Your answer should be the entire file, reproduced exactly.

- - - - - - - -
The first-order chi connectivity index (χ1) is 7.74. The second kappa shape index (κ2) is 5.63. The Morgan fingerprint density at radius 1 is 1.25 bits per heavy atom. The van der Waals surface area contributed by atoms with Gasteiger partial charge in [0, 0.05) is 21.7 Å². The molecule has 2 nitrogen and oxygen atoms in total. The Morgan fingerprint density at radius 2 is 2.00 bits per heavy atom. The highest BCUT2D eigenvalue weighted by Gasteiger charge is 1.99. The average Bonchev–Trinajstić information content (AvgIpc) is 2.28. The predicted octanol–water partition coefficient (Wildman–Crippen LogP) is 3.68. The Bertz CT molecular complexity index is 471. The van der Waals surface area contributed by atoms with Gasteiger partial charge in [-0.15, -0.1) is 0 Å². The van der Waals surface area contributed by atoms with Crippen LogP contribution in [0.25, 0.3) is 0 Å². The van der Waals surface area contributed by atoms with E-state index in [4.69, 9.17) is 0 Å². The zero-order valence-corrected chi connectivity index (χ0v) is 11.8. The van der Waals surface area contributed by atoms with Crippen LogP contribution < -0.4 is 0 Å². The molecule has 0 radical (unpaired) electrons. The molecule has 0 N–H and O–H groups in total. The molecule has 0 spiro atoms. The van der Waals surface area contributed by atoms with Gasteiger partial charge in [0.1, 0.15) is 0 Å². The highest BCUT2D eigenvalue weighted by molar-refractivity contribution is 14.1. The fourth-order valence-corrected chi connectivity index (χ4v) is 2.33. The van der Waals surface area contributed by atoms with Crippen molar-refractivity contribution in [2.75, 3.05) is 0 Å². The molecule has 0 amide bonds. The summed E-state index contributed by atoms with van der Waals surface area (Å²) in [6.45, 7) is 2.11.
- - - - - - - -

The first-order chi connectivity index (χ1) is 7.74. The second kappa shape index (κ2) is 5.63. The Morgan fingerprint density at radius 1 is 1.25 bits per heavy atom. The van der Waals surface area contributed by atoms with Gasteiger partial charge in [0, 0.05) is 21.7 Å². The molecule has 2 nitrogen and oxygen atoms in total. The Morgan fingerprint density at radius 2 is 2.00 bits per heavy atom. The highest BCUT2D eigenvalue weighted by Gasteiger charge is 1.99. The average Bonchev–Trinajstić information content (AvgIpc) is 2.28. The predicted octanol–water partition coefficient (Wildman–Crippen LogP) is 3.68. The Bertz CT molecular complexity index is 471. The van der Waals surface area contributed by atoms with Gasteiger partial charge in [-0.15, -0.1) is 0 Å². The van der Waals surface area contributed by atoms with Crippen LogP contribution in [0.25, 0.3) is 0 Å². The van der Waals surface area contributed by atoms with E-state index in [4.69, 9.17) is 0 Å². The zero-order valence-corrected chi connectivity index (χ0v) is 11.8. The van der Waals surface area contributed by atoms with Crippen LogP contribution < -0.4 is 0 Å². The molecule has 0 radical (unpaired) electrons. The molecule has 0 N–H and O–H groups in total. The molecule has 0 spiro atoms. The van der Waals surface area contributed by atoms with Gasteiger partial charge in [0.1, 0.15) is 0 Å². The highest BCUT2D eigenvalue weighted by molar-refractivity contribution is 14.1. The fourth-order valence-corrected chi connectivity index (χ4v) is 2.33. The van der Waals surface area contributed by atoms with Crippen molar-refractivity contribution in [2.75, 3.05) is 0 Å². The molecule has 0 amide bonds. The summed E-state index contributed by atoms with van der Waals surface area (Å²) in [6.45, 7) is 2.11.